A Zener diode is a type of diode that permits current to flow in the forward direction like a normal diode, but also in the reverse direction if the voltage is larger than the rated breakdown voltage or "Zener voltage". The device was named for Clarence Zener, who discovered this electrical property.
A conventional solid-state diode will not let significant current flow if reverse-biased below its reverse breakdown voltage. By exceeding the reverse bias breakdown voltage, a conventional diode is subject to high current flow due to avalanche breakdown. Unless this current is limited by external circuitry, the diode will be permanently damaged. In case of large forward bias (current flow in the direction of the arrow), the diode exhibits a voltage drop due to internal resistance. The amount of the voltage drop depends on the design of the diode.
A Zener diode exhibits almost the same properties, except the device is especially designed so as to have a greatly reduced breakdown voltage, the so-called Zener voltage. A Zener diode contains a heavily doped p-n junction allowing electrons to tunnel from the valence band of the p-type material to the conduction band of the n-type material. A reverse-biased Zener diode will exhibit a controlled breakdown and let the current flow to keep the voltage across the Zener diode at the Zener voltage. For example, a diode with a Zener breakdown voltage of 3.2 V will exhibit a voltage drop of 3.2 V if reverse biased. However, the current is not unlimited, so the Zener diode is typically used to generate a reference voltage for an amplifier stage, or as a voltage stabilizer for low-current applications.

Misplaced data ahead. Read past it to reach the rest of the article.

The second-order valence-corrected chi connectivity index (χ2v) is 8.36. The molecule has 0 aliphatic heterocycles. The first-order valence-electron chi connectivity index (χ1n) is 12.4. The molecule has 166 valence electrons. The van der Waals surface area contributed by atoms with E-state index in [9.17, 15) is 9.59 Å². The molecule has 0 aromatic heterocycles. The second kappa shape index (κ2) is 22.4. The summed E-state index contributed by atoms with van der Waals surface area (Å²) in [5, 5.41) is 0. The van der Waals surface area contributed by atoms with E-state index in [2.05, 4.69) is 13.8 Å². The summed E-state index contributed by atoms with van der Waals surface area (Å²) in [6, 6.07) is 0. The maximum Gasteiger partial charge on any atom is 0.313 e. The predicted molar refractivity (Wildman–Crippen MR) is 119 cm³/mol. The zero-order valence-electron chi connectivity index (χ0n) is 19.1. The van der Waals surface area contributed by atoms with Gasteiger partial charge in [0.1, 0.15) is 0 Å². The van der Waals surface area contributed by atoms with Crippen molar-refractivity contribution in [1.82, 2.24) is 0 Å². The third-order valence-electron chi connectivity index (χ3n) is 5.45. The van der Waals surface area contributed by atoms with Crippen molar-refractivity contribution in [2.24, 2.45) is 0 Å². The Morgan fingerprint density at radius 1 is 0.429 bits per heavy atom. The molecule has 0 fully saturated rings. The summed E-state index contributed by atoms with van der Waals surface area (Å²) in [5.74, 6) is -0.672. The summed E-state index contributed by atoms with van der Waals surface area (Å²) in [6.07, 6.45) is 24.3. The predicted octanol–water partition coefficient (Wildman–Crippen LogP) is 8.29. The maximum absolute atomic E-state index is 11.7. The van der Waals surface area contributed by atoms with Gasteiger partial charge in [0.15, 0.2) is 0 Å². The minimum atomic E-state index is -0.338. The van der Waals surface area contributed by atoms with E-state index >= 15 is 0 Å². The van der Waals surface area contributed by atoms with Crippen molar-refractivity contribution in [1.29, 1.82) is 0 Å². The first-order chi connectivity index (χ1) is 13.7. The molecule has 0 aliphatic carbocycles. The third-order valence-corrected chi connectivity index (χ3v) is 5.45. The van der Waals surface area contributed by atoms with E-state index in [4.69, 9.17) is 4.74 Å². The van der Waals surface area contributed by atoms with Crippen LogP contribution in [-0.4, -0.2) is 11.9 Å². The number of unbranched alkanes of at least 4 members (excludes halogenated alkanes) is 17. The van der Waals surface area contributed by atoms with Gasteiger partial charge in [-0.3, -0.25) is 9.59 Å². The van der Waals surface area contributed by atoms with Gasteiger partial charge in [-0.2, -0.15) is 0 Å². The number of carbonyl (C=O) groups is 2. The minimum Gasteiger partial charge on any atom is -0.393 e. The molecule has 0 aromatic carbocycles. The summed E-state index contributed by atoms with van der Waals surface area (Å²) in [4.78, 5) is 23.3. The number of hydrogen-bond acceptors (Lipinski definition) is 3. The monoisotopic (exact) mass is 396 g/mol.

The breakdown voltage can be controlled quite accurately in the doping process. Tolerances to within 0.05% are available though the most widely used tolerances are 5% and 10%.
Another mechanism that produces a similar effect is the avalanche effect as in the avalanche diode. The two types of diode are in fact constructed the same way and both effects are present in diodes of this type. In silicon diodes up to about 5.6 volts, the zener effect is the predominant effect and shows a marked negative temperature coefficient. Above 5.6 volts, the avalanche effect becomes predominant and exhibits a positive temperature coefficient.
In a 5.6 V diode, the two effects occur together and their temperature coefficients neatly cancel each other out, thus the 5.6 V diode is the part of choice in temperature critical applications.
Modern manufacturing techniques have produced devices with voltages lower than 5.6 V with negligible temperature coefficients, but as higher voltage devices are encountered, the temperature coefficient rises dramatically. A 75 V diode has 10 times the coefficient of a 12 V diode.
All such diodes, regardless of breakdown voltage, are usually marketed under the umbrella term of 'zener diode'.